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The one song Radiohead's Thom Yorke couldn't live without


Though thoughts of playing silly music games with your friends in the pub still feel like a distant dream, the news on the wire says that pulled pints are only a hair’s breadth over the horizon, and we will soon be sat across from our friends and waxing lyrical about the inane fodder of our record collections. For many, a game that will always be played or perhaps, more importantly, a question that will always be asked is: what song could you not live without? For Thom Yorke, the lead singer of Radiohead, and one of Britain’s finest songwriters, it’s a question he answered in front of the nation.

In truth, Desert Island Discs has been posing the above pub interrogation for nearly eight decades. Starting in 1942 with host Roy Plomley, the BBC Radio 4 show has consistently asked a range of musicians, actors, business leaders and politicians to pick eight songs to take with them to an inescapable desert island. But while reducing one’s record collection to eight songs is difficult enough, what often the show’s guests forget is that it goes one step further and asks for a ‘Castaway’s favourite’ too. Another victim of this forgettable addition was Thom Yorke.

Across the show, which took place in September 2019, Yorke is his usual charming self. Though often maligned as a snob for his discerning taste, Yorke shows himself as not only a supremely intelligent and affable chap but also as someone who has kept music beating throughout his life. The interview revealed plenty of interesting moments, including that he once made himself a guitar that “sort of worked.” The singer said of the rudimentary instrument, “It was literally rough cut out with a saw, you know – it was terrible. And then shortly after that, my dad felt sorry for me and eventually bought me one.”

Another more curious moment from the conversation came when Yorke admitted that the song that finally confirmed that he was to be a musician was Queen’s ‘Bohemian Rhapsody’.

Yorke said of the eureka moment: “I was obsessed with Queen when ‘Bohemian Rhapsody’ came out. I lay down in front of these big speakers in my friend’s house, and we just listened to ‘Bohemian Rhapsody’, and at that point, I decided, ‘Yep, this is what I’m doing’.” Considering Yorke was only “seven or eight” at the time, this is some clear vision of the future.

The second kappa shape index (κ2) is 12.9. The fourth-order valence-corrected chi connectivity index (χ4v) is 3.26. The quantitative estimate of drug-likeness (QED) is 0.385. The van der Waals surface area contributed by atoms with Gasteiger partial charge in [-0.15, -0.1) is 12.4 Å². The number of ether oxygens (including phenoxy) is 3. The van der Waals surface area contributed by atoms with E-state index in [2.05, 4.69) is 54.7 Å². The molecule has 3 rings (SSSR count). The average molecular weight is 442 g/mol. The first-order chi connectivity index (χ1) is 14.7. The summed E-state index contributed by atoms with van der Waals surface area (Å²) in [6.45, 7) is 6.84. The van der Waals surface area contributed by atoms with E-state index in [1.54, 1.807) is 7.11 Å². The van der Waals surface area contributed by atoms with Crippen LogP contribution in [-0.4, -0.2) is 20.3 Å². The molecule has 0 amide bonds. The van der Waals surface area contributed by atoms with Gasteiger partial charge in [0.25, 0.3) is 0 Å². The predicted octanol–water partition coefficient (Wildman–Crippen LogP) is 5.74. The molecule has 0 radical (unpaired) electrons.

He was steadfast in his choices for the eight permitted discs too. He selected music by Ravel, Scott Walker’s song ‘It’s Raining Today’ as well as numbers from Nina Simone, Neil Young and R.E.M. But the fun part always comes when after selecting their songs, and their permitted luxury item (Yorke somehow manages to wangle an entire recording studio as his), the Radiohead singer is then asked to pick his ‘Castaway’s favourite’.

As we’ve mentioned, the reality of having to select just one song out of the eight mentioned is always a surprise to the guest. Yorke was no different: “Oh God. Well, much as I like to be emotional and everything, I think I would end up with Talking Heads’ ‘Born Under Punches'”. It’s a valiant selection, and it comes with a somewhat unexpected reason, “because, I’m going to need to dance”. It catches our host in a giggle and leaves us dreaming of Thom Yorke having a boogie on some sandy shores as the sun goes down.

Talking Heads were a huge factor in Yorke’s professional life. Not only did the band help spawn Radiohead’s band name (they were previously known as On A Friday because they rehearse on that weekday), but the album Remain In Light changed the way Yorke looked at music; he even tried to take the whole album with him to the deserted island. “It was like a bomb going off in my head; I’d literally never heard anything like it,” he said of the 1980 album. “Talking Heads did something with a studio that had never been done before. And even at a young age, I could see that.” Eventually, Yorke settles on the album’s opening track, ‘Born Under Punches’, concluding, “I’ll just have to imagine the rest of the record, won’t I?”

We’re sure that with his recording studio and ‘Born Under Punches’ Thom Yorke would emerge from his desert island experience with a brand new calypso album for the ages. In fact, we’d quite like to hear it.